We’ve arrived at the 4th instalment of the “Insidious” franchise, and as with a lot of sequels, it precedes the first film. Ordinarily I’d say “spoiler alert” but the fact that they tell you the year the film is set already gives that away. And the fact that Elise is alive and well.
“Insidious: The Last Key” focuses on the origin story of Elise Rainier (Lin Shaye), and begins with her childhood, where she suffers physical abuse at the hands of her father (Josh Stewart) and battles with her ability to see ghosts in the house. Fast-forward to 2010, where we meet the familiar Elise and her two assistants (Leigh Whannell and Angus Sampson), who are called to Elise’s old childhood home to attend to the strange happenings that are still occurring, according to the new resident, Ted Garza (Kirk Acevedo).
What ensues is a butt-load of jump-scares. We all know that silence is what we have to fear in a horror movie, and there’s a lot of it in “Insidious: The Last Key”. The only problem is, the film really relies on this as the sole form of scares. The main villain, who is un-inspiringly named “Key Face”, is fairly weak as far as demons go, and the big face-off
“Insidious: The Last Key” ventures outside the realm of the supernatural this time around, focusing on the demons within, as well as the ones controlling the people around them. It also sees the characters battle with what’s real, and what’s not, which consequently means it’s not just Elise that gets to get in on the action.
The issue with “The Last Key” is it’s very scattered, and seems all over the place. Imagine you get an ice-cream with 70% vanilla, and 30% macadamia nut flavour, all of which is found at the very bottom of the cone. That’s kind of what “The Last Key” is like. Majority vanilla and a little bit of excitement at the very end. There are scenes that seem irrelevant and form more of a time-filler than anything else. Whannell and Sampson are back in the roles of Specs and Tucker respectively, intended as the comic relief, but the humour seems forced and at times, rather cringe-worthy.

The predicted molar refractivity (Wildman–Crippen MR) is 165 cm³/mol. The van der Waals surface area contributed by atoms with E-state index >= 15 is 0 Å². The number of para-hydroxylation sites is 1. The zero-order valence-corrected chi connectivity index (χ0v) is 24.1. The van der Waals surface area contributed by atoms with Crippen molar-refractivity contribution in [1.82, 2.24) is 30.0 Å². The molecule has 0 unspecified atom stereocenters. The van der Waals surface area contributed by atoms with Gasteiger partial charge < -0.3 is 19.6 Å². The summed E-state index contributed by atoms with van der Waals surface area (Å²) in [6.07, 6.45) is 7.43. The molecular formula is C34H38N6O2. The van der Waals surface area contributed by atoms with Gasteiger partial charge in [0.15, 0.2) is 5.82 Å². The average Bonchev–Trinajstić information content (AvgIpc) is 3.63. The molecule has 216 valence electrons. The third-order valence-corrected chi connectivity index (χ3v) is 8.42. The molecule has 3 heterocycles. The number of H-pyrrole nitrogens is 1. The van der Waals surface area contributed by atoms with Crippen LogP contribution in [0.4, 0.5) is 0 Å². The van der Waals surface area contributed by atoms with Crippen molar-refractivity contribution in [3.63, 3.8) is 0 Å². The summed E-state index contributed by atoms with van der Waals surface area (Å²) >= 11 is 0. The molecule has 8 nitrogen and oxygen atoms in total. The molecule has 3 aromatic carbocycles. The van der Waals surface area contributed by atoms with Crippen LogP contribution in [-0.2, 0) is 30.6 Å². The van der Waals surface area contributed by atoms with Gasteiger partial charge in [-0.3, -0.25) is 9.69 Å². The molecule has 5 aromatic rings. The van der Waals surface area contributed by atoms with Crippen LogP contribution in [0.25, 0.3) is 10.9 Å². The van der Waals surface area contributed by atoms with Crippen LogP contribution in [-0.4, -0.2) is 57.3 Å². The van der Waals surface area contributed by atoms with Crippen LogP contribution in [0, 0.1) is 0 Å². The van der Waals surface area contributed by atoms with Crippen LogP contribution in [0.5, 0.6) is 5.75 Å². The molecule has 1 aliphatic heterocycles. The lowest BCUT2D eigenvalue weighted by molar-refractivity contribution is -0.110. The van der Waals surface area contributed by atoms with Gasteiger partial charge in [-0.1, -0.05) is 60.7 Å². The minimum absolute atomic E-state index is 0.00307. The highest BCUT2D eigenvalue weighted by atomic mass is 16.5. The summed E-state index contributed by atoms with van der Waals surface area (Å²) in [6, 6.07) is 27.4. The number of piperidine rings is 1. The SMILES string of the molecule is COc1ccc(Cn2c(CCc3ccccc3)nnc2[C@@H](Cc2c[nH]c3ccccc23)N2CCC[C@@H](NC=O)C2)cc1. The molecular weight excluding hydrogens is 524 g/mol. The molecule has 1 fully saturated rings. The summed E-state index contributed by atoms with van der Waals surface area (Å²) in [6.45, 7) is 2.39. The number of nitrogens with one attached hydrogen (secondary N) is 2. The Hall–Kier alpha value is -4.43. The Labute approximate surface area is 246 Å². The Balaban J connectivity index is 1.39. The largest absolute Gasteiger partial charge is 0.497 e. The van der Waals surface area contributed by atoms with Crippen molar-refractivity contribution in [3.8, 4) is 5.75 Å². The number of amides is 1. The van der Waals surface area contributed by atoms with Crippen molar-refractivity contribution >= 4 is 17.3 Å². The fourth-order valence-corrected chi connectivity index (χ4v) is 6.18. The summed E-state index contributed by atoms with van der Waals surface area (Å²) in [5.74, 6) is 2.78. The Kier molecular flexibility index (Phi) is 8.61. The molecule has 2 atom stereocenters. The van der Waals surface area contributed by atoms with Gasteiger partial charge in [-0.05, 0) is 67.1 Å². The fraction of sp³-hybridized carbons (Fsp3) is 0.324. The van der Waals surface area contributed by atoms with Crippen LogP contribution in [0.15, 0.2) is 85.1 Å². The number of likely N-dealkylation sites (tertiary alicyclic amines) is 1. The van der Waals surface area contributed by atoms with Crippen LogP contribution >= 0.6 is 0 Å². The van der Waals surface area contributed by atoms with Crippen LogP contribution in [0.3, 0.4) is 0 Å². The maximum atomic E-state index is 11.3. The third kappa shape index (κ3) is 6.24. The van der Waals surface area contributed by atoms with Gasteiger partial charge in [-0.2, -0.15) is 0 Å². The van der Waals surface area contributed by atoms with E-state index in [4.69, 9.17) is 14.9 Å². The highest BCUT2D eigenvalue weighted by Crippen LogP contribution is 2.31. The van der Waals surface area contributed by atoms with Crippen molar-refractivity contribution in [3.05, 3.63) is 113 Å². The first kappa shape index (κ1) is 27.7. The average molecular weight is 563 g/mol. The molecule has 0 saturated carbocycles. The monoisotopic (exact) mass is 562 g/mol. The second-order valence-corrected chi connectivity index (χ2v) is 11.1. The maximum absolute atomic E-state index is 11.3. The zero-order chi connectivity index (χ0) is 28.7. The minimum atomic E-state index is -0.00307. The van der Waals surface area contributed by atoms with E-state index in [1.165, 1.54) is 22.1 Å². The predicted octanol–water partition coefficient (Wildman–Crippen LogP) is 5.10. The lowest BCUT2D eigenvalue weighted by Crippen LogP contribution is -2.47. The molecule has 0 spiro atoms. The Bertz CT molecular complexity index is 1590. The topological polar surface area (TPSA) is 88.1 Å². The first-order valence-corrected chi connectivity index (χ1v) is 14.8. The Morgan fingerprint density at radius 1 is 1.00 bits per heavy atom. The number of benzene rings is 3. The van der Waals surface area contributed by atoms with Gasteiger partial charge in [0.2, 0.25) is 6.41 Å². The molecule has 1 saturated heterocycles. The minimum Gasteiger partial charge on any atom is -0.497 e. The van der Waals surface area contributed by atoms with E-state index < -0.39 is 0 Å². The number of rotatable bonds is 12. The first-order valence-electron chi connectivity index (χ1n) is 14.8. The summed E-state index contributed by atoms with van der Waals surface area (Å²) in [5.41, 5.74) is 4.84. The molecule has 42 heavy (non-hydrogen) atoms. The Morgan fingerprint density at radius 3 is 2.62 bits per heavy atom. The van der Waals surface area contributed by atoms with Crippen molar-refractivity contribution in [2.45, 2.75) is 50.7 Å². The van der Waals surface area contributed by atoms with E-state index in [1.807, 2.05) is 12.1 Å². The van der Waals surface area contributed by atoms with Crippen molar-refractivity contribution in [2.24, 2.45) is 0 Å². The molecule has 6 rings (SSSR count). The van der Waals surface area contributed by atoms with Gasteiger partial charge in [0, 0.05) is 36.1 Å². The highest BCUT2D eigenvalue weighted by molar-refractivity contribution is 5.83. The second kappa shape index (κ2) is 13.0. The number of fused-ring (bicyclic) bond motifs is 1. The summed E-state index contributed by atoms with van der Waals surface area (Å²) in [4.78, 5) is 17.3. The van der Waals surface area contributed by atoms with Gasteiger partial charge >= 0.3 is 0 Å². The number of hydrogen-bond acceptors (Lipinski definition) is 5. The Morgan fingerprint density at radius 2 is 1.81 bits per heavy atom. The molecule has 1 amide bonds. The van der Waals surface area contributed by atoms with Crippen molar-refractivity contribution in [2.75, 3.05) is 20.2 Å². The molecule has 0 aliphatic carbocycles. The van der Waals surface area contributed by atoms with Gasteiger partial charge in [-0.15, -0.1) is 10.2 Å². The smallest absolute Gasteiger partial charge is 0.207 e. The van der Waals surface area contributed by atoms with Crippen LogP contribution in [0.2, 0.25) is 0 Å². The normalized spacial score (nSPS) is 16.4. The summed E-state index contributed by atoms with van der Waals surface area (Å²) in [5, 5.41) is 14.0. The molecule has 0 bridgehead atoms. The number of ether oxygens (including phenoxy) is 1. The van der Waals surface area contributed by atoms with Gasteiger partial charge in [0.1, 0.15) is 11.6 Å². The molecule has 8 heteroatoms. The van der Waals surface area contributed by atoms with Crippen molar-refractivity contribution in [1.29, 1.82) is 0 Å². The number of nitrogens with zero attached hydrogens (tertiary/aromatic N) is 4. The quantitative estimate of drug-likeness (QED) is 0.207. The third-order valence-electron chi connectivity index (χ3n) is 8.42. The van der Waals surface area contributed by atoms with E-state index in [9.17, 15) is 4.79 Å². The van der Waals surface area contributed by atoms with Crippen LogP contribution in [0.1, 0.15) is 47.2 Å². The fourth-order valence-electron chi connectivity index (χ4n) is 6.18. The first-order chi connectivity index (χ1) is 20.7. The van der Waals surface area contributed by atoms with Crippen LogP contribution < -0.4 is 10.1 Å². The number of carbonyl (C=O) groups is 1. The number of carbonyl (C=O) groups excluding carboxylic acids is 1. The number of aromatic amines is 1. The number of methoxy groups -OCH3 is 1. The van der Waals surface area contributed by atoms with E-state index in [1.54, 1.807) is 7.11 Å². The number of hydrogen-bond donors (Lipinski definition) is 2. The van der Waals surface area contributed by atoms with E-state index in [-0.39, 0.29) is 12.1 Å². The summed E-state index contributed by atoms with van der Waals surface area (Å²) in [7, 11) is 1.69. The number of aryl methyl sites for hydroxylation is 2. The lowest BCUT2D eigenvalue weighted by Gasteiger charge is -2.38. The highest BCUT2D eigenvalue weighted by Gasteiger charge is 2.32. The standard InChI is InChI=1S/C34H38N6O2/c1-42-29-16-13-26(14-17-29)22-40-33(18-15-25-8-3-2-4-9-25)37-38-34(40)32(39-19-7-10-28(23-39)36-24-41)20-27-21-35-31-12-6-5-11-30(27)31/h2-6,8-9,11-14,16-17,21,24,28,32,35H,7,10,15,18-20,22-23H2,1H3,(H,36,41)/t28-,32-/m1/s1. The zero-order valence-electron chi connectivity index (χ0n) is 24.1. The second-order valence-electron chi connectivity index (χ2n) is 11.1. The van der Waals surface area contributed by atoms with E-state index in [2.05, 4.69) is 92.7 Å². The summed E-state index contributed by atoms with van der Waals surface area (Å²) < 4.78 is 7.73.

The ‘key’ metaphor seems a bit weak as well, as it’s not played through effectively throughout the film. The keys as symbols are fairly stale, and unneeded, and the movie would probably be better off known as “Insidious: One Woman’s Quest to Avenge her Father’s Sins”.
On the bright side, Shaye is a fantastic lead, especially for a 74-year old woman. “The Last Key” is kind of her spinoff film, as overall the film doesn’t really further the “Insidious” series, but is decent enough as a standalone film. And I did leave the theatre feeling like I needed a new heart and a change of pants, which is all I ever really ask for from a horror film.